3. Stuff Makes Us Sad (Boston.com) — The scientists working with UCLA’s Center on Everyday Lives of Families studied the dual-income families the same way they would animal subjects. They videotaped the activities of family members, tracked their moves with position-locating devices, and documented their homes, yards, and activities with thousands of photographs. They even took saliva samples to measure stress hormones. Studying our lives with an eye to understanding and improving it: the qualified self. (Long story short, as Cory Doctorow summarized: Stuff makes us sad)
  4. chibi (GitHub) — A tiny JavaScript micro-framework.
Comment: 1
Four short links: 26 September 2011

Four short links: 26 September 2011

Design and Engineering Culture, Homemade Love, Code Tools, and Cyberbullying

  1. BERG London Week 328we’re a design company, with a design culture built over 6 years, yet we’re having to cultivate a new engineering culture that sits within it and alongside it, and the two have different crystal grains. It’s good that they do—engineering through a design process can feel harried and for some projects that does not lead to good outcomes. And vice versa. But it throws up all kinds of questions for me: do we really want two domains of engineering and design; what is the common protocol—the common language—of engineering culture, and indeed of our design culture; how do these lattices touch and interact where they meet; how do we go from an unthought process to one chosen deliberately; how is change (the group understanding of, and agreement with a common language) to be brought about, and what will it feel like as it happens. I think more and more businesses will have to explicitly confront the challenge of reconciling design with engineering, novelty with constancy, innovation with repetition. Science is doing something once in a way that others might able to reproduce, however long it takes. Business is doing it the same way a million times, as fast as possible.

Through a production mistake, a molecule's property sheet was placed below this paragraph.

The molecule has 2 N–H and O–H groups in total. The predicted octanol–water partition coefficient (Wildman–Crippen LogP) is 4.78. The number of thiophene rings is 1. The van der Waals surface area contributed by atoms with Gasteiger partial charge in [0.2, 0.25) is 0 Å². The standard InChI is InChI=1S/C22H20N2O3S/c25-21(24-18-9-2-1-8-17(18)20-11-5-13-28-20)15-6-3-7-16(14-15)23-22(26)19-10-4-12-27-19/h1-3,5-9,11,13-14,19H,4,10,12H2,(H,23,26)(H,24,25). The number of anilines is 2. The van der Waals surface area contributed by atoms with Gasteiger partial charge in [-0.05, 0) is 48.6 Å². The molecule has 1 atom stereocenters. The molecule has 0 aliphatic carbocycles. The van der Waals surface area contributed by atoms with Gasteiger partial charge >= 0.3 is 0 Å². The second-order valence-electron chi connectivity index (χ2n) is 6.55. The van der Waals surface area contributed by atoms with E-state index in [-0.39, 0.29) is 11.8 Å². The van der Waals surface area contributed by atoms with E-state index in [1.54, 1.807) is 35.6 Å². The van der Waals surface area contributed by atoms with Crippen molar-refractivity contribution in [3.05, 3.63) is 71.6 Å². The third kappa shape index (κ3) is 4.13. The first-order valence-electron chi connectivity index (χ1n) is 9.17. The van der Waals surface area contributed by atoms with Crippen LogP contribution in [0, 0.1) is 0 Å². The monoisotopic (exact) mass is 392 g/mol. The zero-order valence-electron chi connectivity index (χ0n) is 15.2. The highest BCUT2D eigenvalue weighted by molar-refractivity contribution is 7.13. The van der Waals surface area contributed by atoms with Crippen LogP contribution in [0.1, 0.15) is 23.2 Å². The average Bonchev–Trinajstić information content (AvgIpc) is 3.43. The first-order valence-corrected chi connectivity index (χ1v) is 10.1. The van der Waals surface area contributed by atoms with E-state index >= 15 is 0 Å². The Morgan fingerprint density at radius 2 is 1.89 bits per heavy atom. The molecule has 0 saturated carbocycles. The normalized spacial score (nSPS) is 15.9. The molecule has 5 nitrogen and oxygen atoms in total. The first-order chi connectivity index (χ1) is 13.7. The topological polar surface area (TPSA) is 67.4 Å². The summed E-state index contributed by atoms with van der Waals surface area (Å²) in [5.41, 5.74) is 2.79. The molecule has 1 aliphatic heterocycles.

2. Why We Love The Things We Build — psychological research to look at people valuing the things they build. Lots of interesting findings: participants thought others would value their origami creations highly, despite assigning little value to the amateur creations of others and incomplete items were not valued as highly as completed items. (via BoingBoing)